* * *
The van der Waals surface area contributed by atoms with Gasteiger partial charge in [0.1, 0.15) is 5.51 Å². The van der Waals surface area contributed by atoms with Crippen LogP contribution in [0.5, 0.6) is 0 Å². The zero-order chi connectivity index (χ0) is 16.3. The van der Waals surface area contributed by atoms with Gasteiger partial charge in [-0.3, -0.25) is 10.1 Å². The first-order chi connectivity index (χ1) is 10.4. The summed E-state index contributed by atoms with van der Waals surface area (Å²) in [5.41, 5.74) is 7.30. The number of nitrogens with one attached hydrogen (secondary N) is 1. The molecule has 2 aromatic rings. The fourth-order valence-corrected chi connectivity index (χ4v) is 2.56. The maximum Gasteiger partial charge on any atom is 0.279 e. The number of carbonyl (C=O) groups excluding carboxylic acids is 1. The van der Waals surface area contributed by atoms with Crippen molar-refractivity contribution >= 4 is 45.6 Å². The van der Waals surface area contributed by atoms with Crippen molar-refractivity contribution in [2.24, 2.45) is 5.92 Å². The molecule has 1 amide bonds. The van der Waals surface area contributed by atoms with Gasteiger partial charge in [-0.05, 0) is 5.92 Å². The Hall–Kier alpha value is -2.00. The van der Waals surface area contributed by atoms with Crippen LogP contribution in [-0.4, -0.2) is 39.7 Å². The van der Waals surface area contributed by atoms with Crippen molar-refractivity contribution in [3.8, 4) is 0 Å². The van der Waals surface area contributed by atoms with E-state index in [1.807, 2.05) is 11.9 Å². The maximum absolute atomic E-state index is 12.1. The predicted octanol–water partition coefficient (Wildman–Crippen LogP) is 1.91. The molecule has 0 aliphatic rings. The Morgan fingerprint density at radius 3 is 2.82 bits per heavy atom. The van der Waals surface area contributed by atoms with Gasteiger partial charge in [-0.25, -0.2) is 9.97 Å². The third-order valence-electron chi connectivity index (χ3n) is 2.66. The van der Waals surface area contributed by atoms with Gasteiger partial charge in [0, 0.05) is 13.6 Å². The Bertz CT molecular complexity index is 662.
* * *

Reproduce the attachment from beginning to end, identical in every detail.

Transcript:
The van der Waals surface area contributed by atoms with Gasteiger partial charge in [0.1, 0.15) is 5.51 Å². The van der Waals surface area contributed by atoms with Crippen LogP contribution in [0.5, 0.6) is 0 Å². The zero-order chi connectivity index (χ0) is 16.3. The van der Waals surface area contributed by atoms with Gasteiger partial charge in [-0.3, -0.25) is 10.1 Å². The first-order chi connectivity index (χ1) is 10.4. The summed E-state index contributed by atoms with van der Waals surface area (Å²) in [5.41, 5.74) is 7.30. The number of nitrogens with one attached hydrogen (secondary N) is 1. The molecule has 2 aromatic rings. The fourth-order valence-corrected chi connectivity index (χ4v) is 2.56. The maximum Gasteiger partial charge on any atom is 0.279 e. The number of carbonyl (C=O) groups excluding carboxylic acids is 1. The van der Waals surface area contributed by atoms with Crippen molar-refractivity contribution >= 4 is 45.6 Å². The van der Waals surface area contributed by atoms with Crippen molar-refractivity contribution in [2.24, 2.45) is 5.92 Å². The molecule has 1 amide bonds. The van der Waals surface area contributed by atoms with Gasteiger partial charge in [-0.05, 0) is 5.92 Å². The Hall–Kier alpha value is -2.00. The van der Waals surface area contributed by atoms with Crippen LogP contribution in [-0.4, -0.2) is 39.7 Å². The van der Waals surface area contributed by atoms with Crippen molar-refractivity contribution in [3.8, 4) is 0 Å². The van der Waals surface area contributed by atoms with E-state index in [1.807, 2.05) is 11.9 Å². The maximum absolute atomic E-state index is 12.1. The predicted octanol–water partition coefficient (Wildman–Crippen LogP) is 1.91. The molecule has 0 aliphatic rings. The Morgan fingerprint density at radius 3 is 2.82 bits per heavy atom. The van der Waals surface area contributed by atoms with Gasteiger partial charge in [-0.25, -0.2) is 9.97 Å². The third-order valence-electron chi connectivity index (χ3n) is 2.66. The van der Waals surface area contributed by atoms with Gasteiger partial charge in [0, 0.05) is 13.6 Å². The Bertz CT molecular complexity index is 662.